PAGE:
At least 6 British citizens and 1 American are being held by the Taliban in Afghanistan
Originally Published: 11 FEB 22 13:51 ET
No formal charges appear to have been lodged against the detained men. The people being held now include six British citizens, one of whom is an American legal resident, and one US citizen, according to the sources with direct knowledge of the matter in Afghanistan, the United States, and the UK.
The former vice president of Afghanistan, Amrullah Saleh, tweeted that "nine" Westerners had been "kidnapped" by the Taliban, naming journalists Andrew North, formerly of the BBC who was in the country working for the United Nations, and Peter Jouvenal, who has worked with the BBC and CNN. Both are British citizens.
The wife of North, Natalia Antelava, had confirmed to CNN that her husband was detained. Antelava tweeted Sunday confirming North's release.
North was in Afghanistan on assignment for the United Nations' refugee agency (UNHCR).
The reason for each of the specific detentions is unclear, and they are not thought all to be related.
Jouvenal's detention was confirmed by his family and friends to CNN.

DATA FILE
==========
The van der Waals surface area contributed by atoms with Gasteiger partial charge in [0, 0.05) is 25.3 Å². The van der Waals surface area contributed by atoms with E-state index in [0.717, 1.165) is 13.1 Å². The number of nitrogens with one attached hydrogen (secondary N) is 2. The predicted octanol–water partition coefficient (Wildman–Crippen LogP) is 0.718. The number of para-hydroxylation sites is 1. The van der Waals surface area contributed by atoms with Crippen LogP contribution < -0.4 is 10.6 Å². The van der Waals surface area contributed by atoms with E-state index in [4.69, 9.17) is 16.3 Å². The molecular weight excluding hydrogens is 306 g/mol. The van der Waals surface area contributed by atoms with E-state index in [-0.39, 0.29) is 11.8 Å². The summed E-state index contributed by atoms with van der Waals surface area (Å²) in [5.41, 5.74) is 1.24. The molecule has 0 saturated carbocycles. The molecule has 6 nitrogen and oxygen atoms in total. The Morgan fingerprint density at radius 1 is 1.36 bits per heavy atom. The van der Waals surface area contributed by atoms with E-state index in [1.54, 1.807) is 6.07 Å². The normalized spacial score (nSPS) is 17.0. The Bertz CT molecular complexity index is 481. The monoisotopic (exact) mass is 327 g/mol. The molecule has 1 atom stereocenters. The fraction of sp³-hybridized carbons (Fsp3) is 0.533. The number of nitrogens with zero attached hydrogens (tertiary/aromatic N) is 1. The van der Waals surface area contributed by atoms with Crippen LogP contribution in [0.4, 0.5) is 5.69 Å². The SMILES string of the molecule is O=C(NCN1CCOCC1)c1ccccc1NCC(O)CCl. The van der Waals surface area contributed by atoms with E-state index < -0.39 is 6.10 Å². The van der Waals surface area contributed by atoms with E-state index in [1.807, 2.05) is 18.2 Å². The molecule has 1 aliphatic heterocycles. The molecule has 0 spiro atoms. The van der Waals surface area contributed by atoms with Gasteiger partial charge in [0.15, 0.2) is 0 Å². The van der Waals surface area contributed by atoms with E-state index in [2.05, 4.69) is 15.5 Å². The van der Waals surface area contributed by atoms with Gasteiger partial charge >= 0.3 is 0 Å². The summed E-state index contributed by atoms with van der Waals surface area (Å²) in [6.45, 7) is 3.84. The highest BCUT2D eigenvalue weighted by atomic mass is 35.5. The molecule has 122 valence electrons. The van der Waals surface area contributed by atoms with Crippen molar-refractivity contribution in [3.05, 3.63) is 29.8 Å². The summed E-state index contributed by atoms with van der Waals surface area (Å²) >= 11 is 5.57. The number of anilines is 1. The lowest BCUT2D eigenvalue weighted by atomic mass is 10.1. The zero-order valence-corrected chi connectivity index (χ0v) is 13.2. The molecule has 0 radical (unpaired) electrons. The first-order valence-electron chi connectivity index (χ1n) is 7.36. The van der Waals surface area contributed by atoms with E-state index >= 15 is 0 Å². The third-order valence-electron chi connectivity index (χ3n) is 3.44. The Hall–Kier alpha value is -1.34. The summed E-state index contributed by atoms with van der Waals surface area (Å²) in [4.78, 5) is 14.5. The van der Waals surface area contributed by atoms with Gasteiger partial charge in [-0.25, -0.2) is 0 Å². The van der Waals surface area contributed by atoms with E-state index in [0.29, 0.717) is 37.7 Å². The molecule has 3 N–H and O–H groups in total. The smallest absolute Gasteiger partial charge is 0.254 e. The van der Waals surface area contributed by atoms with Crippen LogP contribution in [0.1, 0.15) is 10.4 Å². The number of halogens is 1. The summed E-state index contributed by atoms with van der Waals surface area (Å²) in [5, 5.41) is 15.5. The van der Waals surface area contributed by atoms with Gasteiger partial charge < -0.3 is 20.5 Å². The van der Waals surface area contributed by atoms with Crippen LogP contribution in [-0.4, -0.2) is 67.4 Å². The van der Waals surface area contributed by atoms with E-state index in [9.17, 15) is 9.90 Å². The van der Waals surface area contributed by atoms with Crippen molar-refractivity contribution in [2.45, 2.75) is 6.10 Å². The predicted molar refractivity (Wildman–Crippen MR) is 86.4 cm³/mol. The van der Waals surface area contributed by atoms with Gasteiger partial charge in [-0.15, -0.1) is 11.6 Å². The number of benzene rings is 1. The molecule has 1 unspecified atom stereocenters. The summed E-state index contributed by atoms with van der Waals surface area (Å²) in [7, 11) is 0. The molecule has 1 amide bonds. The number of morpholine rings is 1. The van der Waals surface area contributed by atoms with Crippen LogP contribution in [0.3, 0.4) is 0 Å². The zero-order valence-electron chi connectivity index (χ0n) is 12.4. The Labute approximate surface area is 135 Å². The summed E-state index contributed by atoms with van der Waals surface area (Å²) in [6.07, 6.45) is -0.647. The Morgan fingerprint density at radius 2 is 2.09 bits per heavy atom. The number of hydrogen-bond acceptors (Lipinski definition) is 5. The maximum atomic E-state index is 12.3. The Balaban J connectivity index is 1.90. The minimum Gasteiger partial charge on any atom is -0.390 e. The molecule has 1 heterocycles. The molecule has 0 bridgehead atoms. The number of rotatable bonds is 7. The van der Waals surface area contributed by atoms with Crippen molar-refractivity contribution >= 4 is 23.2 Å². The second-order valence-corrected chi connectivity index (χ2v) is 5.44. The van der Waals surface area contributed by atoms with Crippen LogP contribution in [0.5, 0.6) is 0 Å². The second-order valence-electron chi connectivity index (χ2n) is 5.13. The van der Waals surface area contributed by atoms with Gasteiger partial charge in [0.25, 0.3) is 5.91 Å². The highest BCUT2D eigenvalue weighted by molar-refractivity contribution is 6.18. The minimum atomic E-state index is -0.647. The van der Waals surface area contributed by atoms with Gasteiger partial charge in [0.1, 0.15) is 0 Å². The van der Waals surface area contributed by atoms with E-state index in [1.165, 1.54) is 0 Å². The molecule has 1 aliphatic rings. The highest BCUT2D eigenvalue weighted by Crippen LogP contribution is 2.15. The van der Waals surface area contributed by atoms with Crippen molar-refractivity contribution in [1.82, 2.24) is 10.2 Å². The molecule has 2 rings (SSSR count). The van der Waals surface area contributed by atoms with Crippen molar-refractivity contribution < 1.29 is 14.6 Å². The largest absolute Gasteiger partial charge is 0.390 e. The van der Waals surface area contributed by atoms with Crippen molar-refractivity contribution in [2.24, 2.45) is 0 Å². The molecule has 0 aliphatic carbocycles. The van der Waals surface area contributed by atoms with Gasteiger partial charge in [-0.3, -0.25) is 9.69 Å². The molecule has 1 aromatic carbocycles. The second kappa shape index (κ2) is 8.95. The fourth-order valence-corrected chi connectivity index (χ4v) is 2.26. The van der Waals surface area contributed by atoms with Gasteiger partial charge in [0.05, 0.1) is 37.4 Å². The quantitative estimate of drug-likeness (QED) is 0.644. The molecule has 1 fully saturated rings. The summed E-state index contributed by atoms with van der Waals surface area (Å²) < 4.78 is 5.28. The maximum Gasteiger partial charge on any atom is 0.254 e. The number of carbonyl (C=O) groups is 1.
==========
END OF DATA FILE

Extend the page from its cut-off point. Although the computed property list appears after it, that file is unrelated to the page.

"Peter Jouvenal's friends are deeply concerned for his safety following his detention by the authorities in Afghanistan in early December. A British/German dual-national, Peter has been travelling to Afghanistan for more than forty years, as freelance cameraman, businessman and investor," his family said in a statement. "He is a Muslim, knows Afghanistan better than most foreigners, is married to an Afghan (they have three daughters), and speaks both main languages. He is being held without charge, and with no freedom to contact his family or lawyers."
The family also said that they believed his detention could have been an error and noted that he has health complications which make his detention more dangerous.
"Peter's family and friends believe that he may have been detained in error, as he was in Afghanistan to discuss investments in Afghanistan's mining industry as well as conducting family business. Before his arrest, he was working openly and had frequent meetings with senior Taliban officials. We urgently request that the Afghan authorities release Peter," the family said. "He suffers from high blood pressure and needs medication. There is a high threat of COVID infection in the Afghan prison system.
Escalation by the Taliban